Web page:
November 28, 2022
The advice note looks at a range of rules that might be relevant to ads for mobile games.
First up is avoiding harmful or offensive imagery. The Committees point out that by their very nature, harm and offence issues will contain elements of subjectivity. Therefore, considerations will be case-by-case. Marketers should be mindful of the impact that the content of their ads have and be cautious about crossing into problematic territory.
For example, while depicting people in a sexual way is not always offensive or harmful, marketers should take care to ensure that they do not over-sexualise or objectify those that are featured. In Higgs Technology Co Ltd 31 (August 2022), an ad for a puzzle game was considered problematic on this point because it included an animation depicting a female character, who appeared to be naked behind some tiles, while implying that moving them would further expose the character. The ASA found that the imagery had been used with the sole purpose of titillating viewers.
There are also specific rules prohibiting ads from portraying anyone who is, or seems to be, under 18 in a sexual way. In Oasis Games Ltd, (28 September 2022), an ad for a game that included an anime/manga-style image of a young woman in a cage fell foul of this rule as the character’s face appeared youthful and a caption referred to her as a “LITTLE GIRL”.
Obviously, portraying scenarios depicting assault or abuse will almost certainly be problematic and, as demonstrated in AppQuantum Publishing Ltd (24 November 2021), attempts at humour are unlikely to be a suitable defence if, overall, the effect of the content is likely to be seen as trivialising and condoning domestic abuse.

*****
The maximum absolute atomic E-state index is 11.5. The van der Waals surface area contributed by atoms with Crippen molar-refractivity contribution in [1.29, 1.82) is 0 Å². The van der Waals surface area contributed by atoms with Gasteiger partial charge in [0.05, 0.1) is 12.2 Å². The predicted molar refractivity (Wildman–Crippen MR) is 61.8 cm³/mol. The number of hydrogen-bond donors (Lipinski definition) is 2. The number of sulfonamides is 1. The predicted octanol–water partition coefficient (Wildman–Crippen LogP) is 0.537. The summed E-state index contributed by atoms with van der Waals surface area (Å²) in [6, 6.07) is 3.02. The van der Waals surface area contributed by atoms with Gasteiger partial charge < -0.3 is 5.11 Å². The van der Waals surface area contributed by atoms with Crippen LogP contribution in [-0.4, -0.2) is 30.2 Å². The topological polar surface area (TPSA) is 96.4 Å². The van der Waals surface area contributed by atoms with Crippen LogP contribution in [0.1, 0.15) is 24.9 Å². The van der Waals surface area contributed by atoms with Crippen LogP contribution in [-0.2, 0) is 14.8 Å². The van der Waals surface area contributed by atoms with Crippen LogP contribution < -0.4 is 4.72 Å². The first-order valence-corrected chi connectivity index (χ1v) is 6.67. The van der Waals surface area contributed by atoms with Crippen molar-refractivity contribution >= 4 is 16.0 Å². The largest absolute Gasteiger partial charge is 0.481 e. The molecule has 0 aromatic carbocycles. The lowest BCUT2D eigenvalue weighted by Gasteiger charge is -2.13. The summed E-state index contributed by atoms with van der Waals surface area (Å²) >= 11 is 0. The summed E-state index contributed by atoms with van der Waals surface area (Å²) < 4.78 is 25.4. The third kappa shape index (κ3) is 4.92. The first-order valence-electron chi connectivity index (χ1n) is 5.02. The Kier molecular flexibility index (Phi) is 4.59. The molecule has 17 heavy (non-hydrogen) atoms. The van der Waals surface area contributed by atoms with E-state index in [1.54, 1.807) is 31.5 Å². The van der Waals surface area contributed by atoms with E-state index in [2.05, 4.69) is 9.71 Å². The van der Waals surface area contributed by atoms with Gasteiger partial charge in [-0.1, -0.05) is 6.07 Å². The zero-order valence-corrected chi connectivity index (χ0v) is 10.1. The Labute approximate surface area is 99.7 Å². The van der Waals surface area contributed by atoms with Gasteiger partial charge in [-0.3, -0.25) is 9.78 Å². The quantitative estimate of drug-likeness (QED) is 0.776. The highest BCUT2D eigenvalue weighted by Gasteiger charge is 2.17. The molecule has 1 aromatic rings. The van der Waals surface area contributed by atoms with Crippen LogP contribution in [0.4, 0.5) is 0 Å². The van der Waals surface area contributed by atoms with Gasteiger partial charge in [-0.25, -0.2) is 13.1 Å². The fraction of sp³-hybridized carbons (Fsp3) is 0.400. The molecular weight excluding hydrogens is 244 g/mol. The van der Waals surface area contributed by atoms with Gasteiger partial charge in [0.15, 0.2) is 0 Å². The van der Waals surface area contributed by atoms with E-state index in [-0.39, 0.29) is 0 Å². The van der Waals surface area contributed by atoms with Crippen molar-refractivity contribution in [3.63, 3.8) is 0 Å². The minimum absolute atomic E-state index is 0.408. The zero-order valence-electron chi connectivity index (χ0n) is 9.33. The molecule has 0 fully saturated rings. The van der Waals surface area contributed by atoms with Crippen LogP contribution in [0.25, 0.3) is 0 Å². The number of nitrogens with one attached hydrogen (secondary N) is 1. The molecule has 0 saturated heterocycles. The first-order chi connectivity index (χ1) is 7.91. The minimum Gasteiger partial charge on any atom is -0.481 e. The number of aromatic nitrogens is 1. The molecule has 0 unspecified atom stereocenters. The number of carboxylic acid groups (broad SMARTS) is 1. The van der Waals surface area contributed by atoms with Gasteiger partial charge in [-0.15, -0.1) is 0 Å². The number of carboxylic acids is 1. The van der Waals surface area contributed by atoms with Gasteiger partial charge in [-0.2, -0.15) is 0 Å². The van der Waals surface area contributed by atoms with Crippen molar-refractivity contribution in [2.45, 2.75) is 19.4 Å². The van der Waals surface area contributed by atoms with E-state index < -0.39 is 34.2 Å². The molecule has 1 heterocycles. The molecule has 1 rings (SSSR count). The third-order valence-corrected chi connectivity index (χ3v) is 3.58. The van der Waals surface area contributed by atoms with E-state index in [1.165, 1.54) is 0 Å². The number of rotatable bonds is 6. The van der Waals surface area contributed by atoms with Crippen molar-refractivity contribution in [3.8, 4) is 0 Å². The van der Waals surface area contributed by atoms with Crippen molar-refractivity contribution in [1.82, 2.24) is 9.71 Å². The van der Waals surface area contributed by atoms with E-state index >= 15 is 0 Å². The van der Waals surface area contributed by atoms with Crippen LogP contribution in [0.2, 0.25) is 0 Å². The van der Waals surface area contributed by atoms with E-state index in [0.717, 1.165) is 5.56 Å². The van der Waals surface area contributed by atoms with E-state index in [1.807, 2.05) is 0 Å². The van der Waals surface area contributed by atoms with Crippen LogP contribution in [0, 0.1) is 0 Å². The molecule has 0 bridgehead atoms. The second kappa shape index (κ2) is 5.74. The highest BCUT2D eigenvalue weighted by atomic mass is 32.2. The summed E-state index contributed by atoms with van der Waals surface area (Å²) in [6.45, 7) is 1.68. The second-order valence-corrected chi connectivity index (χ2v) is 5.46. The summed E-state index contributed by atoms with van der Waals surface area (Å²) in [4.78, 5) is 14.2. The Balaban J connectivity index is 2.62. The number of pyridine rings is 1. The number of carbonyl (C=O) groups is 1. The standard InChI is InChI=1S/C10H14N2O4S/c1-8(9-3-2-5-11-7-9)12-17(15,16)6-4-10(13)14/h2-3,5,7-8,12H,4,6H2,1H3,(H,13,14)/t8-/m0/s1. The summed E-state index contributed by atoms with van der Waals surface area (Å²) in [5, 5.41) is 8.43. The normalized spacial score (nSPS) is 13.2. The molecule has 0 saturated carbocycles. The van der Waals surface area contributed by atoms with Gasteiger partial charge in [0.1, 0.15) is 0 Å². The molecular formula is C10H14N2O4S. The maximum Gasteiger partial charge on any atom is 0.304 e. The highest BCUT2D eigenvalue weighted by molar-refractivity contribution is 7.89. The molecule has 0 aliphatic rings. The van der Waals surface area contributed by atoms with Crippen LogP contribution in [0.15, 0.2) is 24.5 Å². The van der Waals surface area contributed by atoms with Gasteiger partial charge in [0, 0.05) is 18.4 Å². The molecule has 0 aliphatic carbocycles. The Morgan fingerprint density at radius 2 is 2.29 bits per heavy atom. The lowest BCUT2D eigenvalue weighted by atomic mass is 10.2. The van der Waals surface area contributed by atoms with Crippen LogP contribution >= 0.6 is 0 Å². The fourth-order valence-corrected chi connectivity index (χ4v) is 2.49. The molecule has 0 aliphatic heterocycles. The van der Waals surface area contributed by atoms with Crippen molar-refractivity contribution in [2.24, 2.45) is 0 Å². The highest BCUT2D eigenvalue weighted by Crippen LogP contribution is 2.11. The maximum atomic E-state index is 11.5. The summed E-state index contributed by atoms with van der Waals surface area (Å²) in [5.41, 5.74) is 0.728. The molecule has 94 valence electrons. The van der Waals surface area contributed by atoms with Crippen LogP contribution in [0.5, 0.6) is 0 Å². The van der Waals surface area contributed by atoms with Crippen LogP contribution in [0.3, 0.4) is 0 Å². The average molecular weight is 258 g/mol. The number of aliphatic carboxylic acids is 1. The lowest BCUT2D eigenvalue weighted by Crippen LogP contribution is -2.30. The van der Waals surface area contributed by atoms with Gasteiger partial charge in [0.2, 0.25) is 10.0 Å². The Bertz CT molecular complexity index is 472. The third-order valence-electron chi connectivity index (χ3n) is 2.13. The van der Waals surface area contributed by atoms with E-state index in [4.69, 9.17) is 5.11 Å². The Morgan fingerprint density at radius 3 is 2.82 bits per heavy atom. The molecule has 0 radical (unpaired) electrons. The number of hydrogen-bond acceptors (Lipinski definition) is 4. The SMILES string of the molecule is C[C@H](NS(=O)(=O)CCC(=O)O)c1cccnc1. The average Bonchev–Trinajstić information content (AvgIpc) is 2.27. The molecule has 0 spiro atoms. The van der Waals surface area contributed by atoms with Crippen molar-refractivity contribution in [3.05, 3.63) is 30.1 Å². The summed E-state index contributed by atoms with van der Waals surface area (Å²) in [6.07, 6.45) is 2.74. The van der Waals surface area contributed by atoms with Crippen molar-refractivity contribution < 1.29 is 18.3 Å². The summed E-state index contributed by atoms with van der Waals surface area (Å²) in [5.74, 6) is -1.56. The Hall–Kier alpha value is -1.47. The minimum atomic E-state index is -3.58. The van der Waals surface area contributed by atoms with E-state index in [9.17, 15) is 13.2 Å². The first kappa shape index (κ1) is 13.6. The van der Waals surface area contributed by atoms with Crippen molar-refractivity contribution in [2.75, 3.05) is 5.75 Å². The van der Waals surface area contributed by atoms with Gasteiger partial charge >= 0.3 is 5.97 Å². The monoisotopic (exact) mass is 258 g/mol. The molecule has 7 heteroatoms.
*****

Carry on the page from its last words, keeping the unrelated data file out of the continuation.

Depicting stereotypical roles or characteristics in a way that suggests that they are always uniquely associated with one gender are also likely to be problematic.
Next, the Committees consider the issue of targeting, advising that marketers need to be careful when placing ads for mobile games within other mobile games. This is particularly true for ads that include adult themes, such as violence or sexually suggestive content.
Finally, the Committees consider the issue of misleading claims, reminding marketers that they must ensure that any visuals or game descriptions accurately represent the game being advertised. In PLR Worldwide Sales Ltd t/a Playrix (30 September 2020), two Facebook posts advertising mobile games included visuals of specific puzzle-solving sequences, which was not representative of the overall game. In that ruling, the ASA said it was not sufficient to include qualifications, such as “Not all images represent actual gameplay”, not least because users would have to play a significant amount of content that was different in style in order to access the limited amount of gameplay that was featured in the ads. To read the advice note in full, click here.